Blind Spot Motorcycle Accident Lawyers
Motorcyclists share the road equally with cars and trucks, but unfortunately, not all vehicles are created equal. While cars and trucks have the ability to be hit in a blind-spot accident, motorcyclist are much more likely to be injured because they are smaller and hide more easily in a vehicle's blind spot. So what is a blind spot? Every vehicle has a zone surrounding it that is not visible by the driver. It is actually a type of driver disability, because blind zones will increase or decrease based on the body structure of the driver as well. Blind spots may be present in the windshield portion, side-view and rear-view mirrors. There are also objects inside of vehicles that block a driver's view of the road such as headrests and pillars. So then, blind spots will change in size based on the size of the driver, the type of vehicle and also, how fast the vehicle is traveling.
The most common and also the most dangerous type of blind spot is a rear quarter blind spot. In order to prevent these kinds of accidents, a driver should not only check their mirrors, but also turn their heads to check briefly out their side windows. On the other hand, motorcyclists should never coast in a car's blind spot. When you are traveling on the road or highway, make sure you never maintain a speed that causes you to remain in a vehicle's blind spot for more than a few seconds. This will significantly decrease the risk of collision. There are also problems when it comes to forward visibility as well. Windshields are framed by pillars that separate the front window from the side windows. Factors such as the angle of the windshield, the size of the pillars in relation to the driver and the angle of the windshield can all play into a blind spot accident.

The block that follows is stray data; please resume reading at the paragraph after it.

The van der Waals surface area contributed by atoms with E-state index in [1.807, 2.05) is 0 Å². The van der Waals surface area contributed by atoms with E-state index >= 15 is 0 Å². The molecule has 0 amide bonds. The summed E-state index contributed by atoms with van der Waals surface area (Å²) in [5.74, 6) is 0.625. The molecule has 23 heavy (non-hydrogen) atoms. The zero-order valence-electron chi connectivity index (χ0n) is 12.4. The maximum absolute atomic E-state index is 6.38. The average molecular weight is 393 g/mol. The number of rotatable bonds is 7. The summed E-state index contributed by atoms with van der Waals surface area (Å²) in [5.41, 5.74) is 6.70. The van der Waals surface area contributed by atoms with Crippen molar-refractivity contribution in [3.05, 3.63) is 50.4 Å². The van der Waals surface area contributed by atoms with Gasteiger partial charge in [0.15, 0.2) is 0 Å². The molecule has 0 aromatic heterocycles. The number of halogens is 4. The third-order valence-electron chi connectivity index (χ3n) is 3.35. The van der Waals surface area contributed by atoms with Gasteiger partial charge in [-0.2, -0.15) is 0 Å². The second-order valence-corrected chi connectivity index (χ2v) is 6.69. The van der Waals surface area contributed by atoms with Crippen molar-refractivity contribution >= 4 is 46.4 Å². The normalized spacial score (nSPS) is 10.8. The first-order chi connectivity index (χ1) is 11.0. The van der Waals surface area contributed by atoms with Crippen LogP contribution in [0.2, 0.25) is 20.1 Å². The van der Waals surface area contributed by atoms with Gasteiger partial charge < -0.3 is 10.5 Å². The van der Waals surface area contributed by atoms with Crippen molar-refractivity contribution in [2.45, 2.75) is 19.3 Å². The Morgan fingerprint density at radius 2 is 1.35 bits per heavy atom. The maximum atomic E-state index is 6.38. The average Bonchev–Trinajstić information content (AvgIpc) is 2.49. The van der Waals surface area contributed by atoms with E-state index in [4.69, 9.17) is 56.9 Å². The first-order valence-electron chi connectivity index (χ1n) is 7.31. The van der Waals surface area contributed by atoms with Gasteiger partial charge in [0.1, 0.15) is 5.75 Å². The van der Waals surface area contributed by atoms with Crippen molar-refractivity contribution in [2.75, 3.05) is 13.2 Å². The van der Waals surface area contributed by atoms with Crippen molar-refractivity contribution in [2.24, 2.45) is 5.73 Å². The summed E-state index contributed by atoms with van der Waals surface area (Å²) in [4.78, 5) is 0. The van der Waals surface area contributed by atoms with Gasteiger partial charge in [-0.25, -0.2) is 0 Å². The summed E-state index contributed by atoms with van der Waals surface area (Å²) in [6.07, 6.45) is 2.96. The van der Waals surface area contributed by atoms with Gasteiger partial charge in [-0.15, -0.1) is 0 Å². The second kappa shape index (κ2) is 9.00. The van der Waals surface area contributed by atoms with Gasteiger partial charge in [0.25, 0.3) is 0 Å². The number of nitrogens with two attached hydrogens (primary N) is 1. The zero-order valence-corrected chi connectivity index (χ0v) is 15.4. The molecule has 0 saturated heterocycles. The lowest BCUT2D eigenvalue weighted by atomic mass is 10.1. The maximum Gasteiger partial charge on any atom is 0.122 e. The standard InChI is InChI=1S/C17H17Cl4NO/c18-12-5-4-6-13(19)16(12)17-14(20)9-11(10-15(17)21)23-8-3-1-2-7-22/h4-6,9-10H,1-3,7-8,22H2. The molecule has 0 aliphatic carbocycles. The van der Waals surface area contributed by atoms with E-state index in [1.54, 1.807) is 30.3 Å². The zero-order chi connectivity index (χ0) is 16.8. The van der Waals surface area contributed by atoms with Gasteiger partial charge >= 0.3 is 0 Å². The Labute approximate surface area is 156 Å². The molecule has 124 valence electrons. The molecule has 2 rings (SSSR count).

According to consumer reports, there are approximately 200 fatal accidents that take place on a yearly basis because of a driver that couldn't see the vehicle that they hit. In order to hopefully remediate this problem, many cars now come equipped with rear-view cameras and aids (lane departure warning systems) to help drivers notice motorcycles and other vehicles that may be resting in their blind spots. Consumer reports have compiled studies in order to show which vehicles have the worst blind spots. Midsized sedans, at best, have an eight-foot blind spot while at worst it is a 35-foot blind spot. Contrast this to pickup trucks that have, at best, a 16-foot blind spot and at worst have an incredible 50-foot blind spot.
Call an attorney if you've been hit!
Common sense safety rules: always signal for at least three seconds before changing lanes. This will warn the other driver, even if you do not see them. Motorcycles also operate under some different traffic laws that other vehicles do. Since motorcyclists can travel in between lanes, they must be careful to perceive whether or not those drivers notice them. This can be especially true in high-traffic situations in which cars and trucks are stuck traveling slowly, while motorcycles have the freedom to maintain their speed and ride in between the other cars. Cars often get impatient in traffic and rapidly change lanes, which can pose great danger to motorcycle riders. If you were riding a motorcycle and were hit by a driver that is claiming you were in their blind spot, then contact a Personal Injury Attorney. You likely suffered serious injuries that you deserve maximum compensation for.